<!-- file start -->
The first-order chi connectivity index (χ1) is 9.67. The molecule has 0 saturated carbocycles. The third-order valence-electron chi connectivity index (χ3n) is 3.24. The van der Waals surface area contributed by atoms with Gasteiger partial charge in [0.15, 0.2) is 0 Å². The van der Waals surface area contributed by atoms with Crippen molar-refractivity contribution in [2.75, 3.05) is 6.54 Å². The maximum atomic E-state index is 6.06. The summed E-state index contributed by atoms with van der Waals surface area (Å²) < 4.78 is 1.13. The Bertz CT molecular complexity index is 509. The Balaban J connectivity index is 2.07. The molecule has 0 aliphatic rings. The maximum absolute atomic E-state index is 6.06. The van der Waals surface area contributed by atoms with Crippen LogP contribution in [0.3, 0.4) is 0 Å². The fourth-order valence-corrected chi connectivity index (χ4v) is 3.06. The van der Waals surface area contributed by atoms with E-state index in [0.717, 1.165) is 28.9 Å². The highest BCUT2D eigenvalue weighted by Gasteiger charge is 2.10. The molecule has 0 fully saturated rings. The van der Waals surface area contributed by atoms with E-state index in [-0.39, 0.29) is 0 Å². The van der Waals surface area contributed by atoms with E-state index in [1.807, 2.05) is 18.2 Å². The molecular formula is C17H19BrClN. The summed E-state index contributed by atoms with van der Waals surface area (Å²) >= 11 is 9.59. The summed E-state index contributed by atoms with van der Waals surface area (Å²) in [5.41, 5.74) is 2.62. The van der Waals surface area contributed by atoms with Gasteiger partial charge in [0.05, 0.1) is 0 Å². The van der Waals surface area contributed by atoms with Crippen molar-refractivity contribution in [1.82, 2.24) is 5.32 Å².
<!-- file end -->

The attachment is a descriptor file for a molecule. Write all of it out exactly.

The first-order chi connectivity index (χ1) is 9.67. The molecule has 0 saturated carbocycles. The third-order valence-electron chi connectivity index (χ3n) is 3.24. The van der Waals surface area contributed by atoms with Gasteiger partial charge in [0.15, 0.2) is 0 Å². The van der Waals surface area contributed by atoms with Crippen molar-refractivity contribution in [2.75, 3.05) is 6.54 Å². The maximum atomic E-state index is 6.06. The summed E-state index contributed by atoms with van der Waals surface area (Å²) < 4.78 is 1.13. The Bertz CT molecular complexity index is 509. The Balaban J connectivity index is 2.07. The molecule has 0 aliphatic rings. The maximum absolute atomic E-state index is 6.06. The van der Waals surface area contributed by atoms with Crippen LogP contribution in [0.3, 0.4) is 0 Å². The fourth-order valence-corrected chi connectivity index (χ4v) is 3.06. The van der Waals surface area contributed by atoms with E-state index in [0.717, 1.165) is 28.9 Å². The highest BCUT2D eigenvalue weighted by Gasteiger charge is 2.10. The molecule has 0 fully saturated rings. The van der Waals surface area contributed by atoms with E-state index in [-0.39, 0.29) is 0 Å². The van der Waals surface area contributed by atoms with E-state index in [1.807, 2.05) is 18.2 Å². The molecular formula is C17H19BrClN. The summed E-state index contributed by atoms with van der Waals surface area (Å²) >= 11 is 9.59. The summed E-state index contributed by atoms with van der Waals surface area (Å²) in [5.41, 5.74) is 2.62. The van der Waals surface area contributed by atoms with Gasteiger partial charge in [0.05, 0.1) is 0 Å². The van der Waals surface area contributed by atoms with Crippen molar-refractivity contribution in [1.82, 2.24) is 5.32 Å².